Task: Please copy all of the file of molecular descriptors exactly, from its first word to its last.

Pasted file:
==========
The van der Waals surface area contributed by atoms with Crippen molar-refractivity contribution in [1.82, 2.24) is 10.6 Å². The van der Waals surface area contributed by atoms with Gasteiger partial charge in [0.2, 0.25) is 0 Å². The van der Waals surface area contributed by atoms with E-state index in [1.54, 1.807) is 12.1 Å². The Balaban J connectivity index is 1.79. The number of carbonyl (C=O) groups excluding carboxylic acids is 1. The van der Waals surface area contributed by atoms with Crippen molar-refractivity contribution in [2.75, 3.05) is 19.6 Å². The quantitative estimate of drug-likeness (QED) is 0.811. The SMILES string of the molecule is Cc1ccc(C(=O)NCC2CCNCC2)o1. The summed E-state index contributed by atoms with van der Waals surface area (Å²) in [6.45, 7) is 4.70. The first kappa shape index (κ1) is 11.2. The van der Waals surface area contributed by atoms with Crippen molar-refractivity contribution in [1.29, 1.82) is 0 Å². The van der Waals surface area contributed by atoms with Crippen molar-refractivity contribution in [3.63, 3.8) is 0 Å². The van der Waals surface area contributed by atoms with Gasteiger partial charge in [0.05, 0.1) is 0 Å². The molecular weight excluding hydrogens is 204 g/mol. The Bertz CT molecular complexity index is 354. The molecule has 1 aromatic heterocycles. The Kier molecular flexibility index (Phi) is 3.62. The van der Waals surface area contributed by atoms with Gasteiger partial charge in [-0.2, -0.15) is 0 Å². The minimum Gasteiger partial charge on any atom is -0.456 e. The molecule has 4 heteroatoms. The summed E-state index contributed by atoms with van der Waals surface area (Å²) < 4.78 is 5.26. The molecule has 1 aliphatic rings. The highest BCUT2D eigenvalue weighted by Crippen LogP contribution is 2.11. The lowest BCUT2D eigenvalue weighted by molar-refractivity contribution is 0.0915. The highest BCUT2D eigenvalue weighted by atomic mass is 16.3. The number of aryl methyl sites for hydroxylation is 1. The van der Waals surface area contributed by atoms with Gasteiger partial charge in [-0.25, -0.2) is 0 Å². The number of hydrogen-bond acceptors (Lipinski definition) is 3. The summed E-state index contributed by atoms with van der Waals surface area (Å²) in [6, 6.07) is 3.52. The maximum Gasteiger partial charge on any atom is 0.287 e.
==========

The van der Waals surface area contributed by atoms with Crippen molar-refractivity contribution in [1.82, 2.24) is 10.6 Å². The van der Waals surface area contributed by atoms with Gasteiger partial charge in [0.2, 0.25) is 0 Å². The van der Waals surface area contributed by atoms with E-state index in [1.54, 1.807) is 12.1 Å². The Balaban J connectivity index is 1.79. The number of carbonyl (C=O) groups excluding carboxylic acids is 1. The van der Waals surface area contributed by atoms with Crippen molar-refractivity contribution in [2.75, 3.05) is 19.6 Å². The quantitative estimate of drug-likeness (QED) is 0.811. The SMILES string of the molecule is Cc1ccc(C(=O)NCC2CCNCC2)o1. The summed E-state index contributed by atoms with van der Waals surface area (Å²) in [6.45, 7) is 4.70. The first kappa shape index (κ1) is 11.2. The van der Waals surface area contributed by atoms with Crippen molar-refractivity contribution in [1.29, 1.82) is 0 Å². The van der Waals surface area contributed by atoms with Crippen molar-refractivity contribution in [3.63, 3.8) is 0 Å². The van der Waals surface area contributed by atoms with Gasteiger partial charge in [0.05, 0.1) is 0 Å². The molecular weight excluding hydrogens is 204 g/mol. The Bertz CT molecular complexity index is 354. The molecule has 1 aromatic heterocycles. The Kier molecular flexibility index (Phi) is 3.62. The van der Waals surface area contributed by atoms with Gasteiger partial charge in [-0.2, -0.15) is 0 Å². The minimum Gasteiger partial charge on any atom is -0.456 e. The molecule has 4 heteroatoms. The summed E-state index contributed by atoms with van der Waals surface area (Å²) < 4.78 is 5.26. The molecule has 1 aliphatic rings. The highest BCUT2D eigenvalue weighted by Crippen LogP contribution is 2.11. The lowest BCUT2D eigenvalue weighted by molar-refractivity contribution is 0.0915. The highest BCUT2D eigenvalue weighted by atomic mass is 16.3. The number of aryl methyl sites for hydroxylation is 1. The van der Waals surface area contributed by atoms with Gasteiger partial charge in [-0.25, -0.2) is 0 Å². The number of hydrogen-bond acceptors (Lipinski definition) is 3. The summed E-state index contributed by atoms with van der Waals surface area (Å²) in [6, 6.07) is 3.52. The maximum Gasteiger partial charge on any atom is 0.287 e.